Same-sex marriage gets another big boost from the Obama administration

US Attorney General Eric Holder announced Saturday that the Obama administration is adding six more states to the list of those where federal benefits would be granted to same-sex married couples, bringing the total such states to 32.

Patrick Breen/The Arizona Republic/AP
Erika Alvarez, right, embraces Abby Ortiz during their marriage ceremony at the Coconino County Courthouse in Flagstaff, Ariz. Same-sex marriage became legal in Arizona this month.

Midway through his first term, President Obama said he was "unwilling to sign on to same-sex marriage primarily because of my understandings of the traditional definitions of marriage." As a US Senate candidate he had declared his belief that "marriage is between a man and a woman."

But Obama also mused that "attitudes evolve, including mine," and it seems now that that evolution has occurred at head-snapping speed – prompted by others in his administration, including Vice president Joe Biden (who apparently got out ahead of his boss on the issue) and Attorney General Eric Holder.

On Saturday, Attorney General Eric Holder announced that the Obama administration is adding six more states to the list of those where federal benefits would be granted to same-sex married couples, bringing the total such states to 32.

Practically speaking, that means gay couples legally married under state law now qualify for such federal benefits as Social Security and veterans' benefits.

"With each new state where same-sex marriages are legally recognized, our nation moves closer to achieving of full equality for all Americans," Mr. Holder said in a statement. "We are acting as quickly as possible with agencies throughout the government to ensure that same-sex married couples in these states receive the fullest array of benefits allowable under federal law."

Gay marriage recently became legal in Alaska, Arizona, Idaho, North Carolina, West Virginia and Wyoming – the six states Holder announced Saturday.

The announcement follows the US Supreme Court's decision earlier this month to decline to hear appeals from five states that sought to keep their marriage bans in place. It brings the total number of states with federal recognition of gay marriage to 32, plus the District of Columbia.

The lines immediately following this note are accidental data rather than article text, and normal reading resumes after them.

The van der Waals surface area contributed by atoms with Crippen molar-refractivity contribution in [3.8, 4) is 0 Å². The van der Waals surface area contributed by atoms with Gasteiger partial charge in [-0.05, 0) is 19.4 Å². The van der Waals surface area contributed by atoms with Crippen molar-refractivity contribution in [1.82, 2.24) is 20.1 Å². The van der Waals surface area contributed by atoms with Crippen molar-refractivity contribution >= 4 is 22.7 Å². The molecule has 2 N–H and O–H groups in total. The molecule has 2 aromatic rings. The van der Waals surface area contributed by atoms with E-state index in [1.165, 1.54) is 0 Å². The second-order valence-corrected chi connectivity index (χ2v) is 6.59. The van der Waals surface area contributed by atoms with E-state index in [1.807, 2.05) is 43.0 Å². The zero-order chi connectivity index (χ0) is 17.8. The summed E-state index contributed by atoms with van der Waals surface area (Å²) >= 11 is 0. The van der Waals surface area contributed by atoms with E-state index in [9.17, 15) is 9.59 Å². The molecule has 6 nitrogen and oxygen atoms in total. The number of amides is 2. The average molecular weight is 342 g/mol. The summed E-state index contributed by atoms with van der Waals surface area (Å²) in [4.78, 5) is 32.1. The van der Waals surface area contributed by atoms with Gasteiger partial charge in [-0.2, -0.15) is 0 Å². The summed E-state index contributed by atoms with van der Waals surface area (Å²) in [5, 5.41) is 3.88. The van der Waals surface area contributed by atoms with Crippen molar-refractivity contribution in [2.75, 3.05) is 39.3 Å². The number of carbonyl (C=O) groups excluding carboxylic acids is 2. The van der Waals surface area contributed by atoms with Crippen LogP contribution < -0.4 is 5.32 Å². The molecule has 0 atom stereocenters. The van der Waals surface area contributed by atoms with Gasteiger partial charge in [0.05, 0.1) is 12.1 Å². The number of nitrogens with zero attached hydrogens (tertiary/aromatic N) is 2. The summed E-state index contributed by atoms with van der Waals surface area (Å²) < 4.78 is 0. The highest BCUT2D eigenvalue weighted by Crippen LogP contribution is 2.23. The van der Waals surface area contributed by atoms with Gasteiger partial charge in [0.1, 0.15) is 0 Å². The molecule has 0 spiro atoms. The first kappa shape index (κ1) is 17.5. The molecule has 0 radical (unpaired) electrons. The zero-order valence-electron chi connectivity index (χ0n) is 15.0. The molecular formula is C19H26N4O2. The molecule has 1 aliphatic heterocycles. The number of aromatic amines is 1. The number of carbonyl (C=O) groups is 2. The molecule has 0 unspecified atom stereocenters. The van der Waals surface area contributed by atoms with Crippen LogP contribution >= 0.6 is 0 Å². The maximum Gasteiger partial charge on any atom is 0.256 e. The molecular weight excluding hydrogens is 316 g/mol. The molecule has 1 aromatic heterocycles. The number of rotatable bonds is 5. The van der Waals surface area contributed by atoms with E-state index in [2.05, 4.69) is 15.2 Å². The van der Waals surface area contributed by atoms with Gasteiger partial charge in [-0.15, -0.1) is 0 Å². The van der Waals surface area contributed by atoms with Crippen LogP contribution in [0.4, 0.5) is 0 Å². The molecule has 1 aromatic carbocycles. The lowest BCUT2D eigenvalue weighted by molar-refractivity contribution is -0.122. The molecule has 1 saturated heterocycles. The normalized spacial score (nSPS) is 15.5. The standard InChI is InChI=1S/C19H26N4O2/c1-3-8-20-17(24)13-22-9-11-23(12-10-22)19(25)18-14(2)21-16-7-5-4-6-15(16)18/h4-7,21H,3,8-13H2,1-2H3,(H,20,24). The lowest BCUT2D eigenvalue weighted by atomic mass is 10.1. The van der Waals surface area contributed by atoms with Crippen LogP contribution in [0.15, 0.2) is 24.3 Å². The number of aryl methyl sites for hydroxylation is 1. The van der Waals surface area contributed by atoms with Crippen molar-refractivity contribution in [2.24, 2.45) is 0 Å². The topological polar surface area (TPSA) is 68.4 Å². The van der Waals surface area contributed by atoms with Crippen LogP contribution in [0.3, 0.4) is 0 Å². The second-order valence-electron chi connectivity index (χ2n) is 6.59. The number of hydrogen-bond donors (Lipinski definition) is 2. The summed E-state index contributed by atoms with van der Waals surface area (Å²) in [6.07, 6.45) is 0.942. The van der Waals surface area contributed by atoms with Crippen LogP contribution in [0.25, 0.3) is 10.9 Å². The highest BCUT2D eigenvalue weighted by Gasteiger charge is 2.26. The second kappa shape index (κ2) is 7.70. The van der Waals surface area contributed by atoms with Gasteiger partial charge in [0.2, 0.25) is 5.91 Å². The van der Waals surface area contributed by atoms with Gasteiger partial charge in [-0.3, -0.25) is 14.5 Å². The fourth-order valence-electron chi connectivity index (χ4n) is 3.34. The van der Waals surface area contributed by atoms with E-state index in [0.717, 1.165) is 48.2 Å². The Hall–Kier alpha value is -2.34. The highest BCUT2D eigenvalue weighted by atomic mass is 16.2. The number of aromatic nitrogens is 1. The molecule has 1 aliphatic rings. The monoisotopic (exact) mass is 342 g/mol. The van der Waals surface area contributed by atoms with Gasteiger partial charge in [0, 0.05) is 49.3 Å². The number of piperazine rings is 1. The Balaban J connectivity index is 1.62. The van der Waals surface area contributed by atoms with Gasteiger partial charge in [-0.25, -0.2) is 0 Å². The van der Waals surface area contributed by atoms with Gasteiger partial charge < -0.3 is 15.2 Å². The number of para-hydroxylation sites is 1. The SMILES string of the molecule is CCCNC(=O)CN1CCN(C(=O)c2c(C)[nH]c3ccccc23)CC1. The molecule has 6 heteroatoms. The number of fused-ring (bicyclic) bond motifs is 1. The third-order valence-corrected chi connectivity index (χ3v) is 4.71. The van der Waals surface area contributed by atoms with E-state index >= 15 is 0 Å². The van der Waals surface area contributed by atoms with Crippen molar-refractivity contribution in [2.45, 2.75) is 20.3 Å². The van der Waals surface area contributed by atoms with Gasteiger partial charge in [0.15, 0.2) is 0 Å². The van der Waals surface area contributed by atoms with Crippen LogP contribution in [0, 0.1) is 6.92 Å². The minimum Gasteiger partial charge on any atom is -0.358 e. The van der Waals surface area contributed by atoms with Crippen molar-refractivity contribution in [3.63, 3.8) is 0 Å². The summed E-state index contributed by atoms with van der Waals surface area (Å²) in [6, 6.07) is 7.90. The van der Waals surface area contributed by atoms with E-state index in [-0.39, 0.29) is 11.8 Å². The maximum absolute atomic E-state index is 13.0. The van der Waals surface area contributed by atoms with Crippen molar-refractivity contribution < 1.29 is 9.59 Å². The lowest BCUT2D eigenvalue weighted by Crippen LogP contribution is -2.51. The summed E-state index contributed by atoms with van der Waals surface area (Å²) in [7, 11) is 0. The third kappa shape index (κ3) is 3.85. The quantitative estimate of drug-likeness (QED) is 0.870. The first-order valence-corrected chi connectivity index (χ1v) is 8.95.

On Oct. 17, Holder made a similar announcement for seven states: Colorado, Indiana, Nevada, Oklahoma, Utah, Virginia and Wisconsin.

In addition, the Attorney General also said that the Department of Justice has determined it can legally recognize marriages performed in Indiana and Wisconsin this past June, according to Saturday's announcement.

These marriages were performed immediately after federal district courts ruled that those states’ bans on same-sex marriage are unconstitutional, but subsequent developments created confusion about the status of those marriages. Based on the Attorney General’s announcement, however, those couples married during that period will now have their unions recognized by the federal government.

“We will not delay in fulfilling our responsibility to afford every eligible couple, whether same-sex or opposite-sex, the full rights and responsibilities to which they are entitled,” Holder said last week. “With their long-awaited unions, we are slowly drawing closer to full equality for lesbian, gay, bisexual, and transgender Americans nationwide.”

“The steady progress toward LGBT equality we’ve seen – and celebrated – is important and historic,” Holder said. “And we will continue to work – to the very best of our ability – to bring about a more equal future for all Americans nationwide.” 

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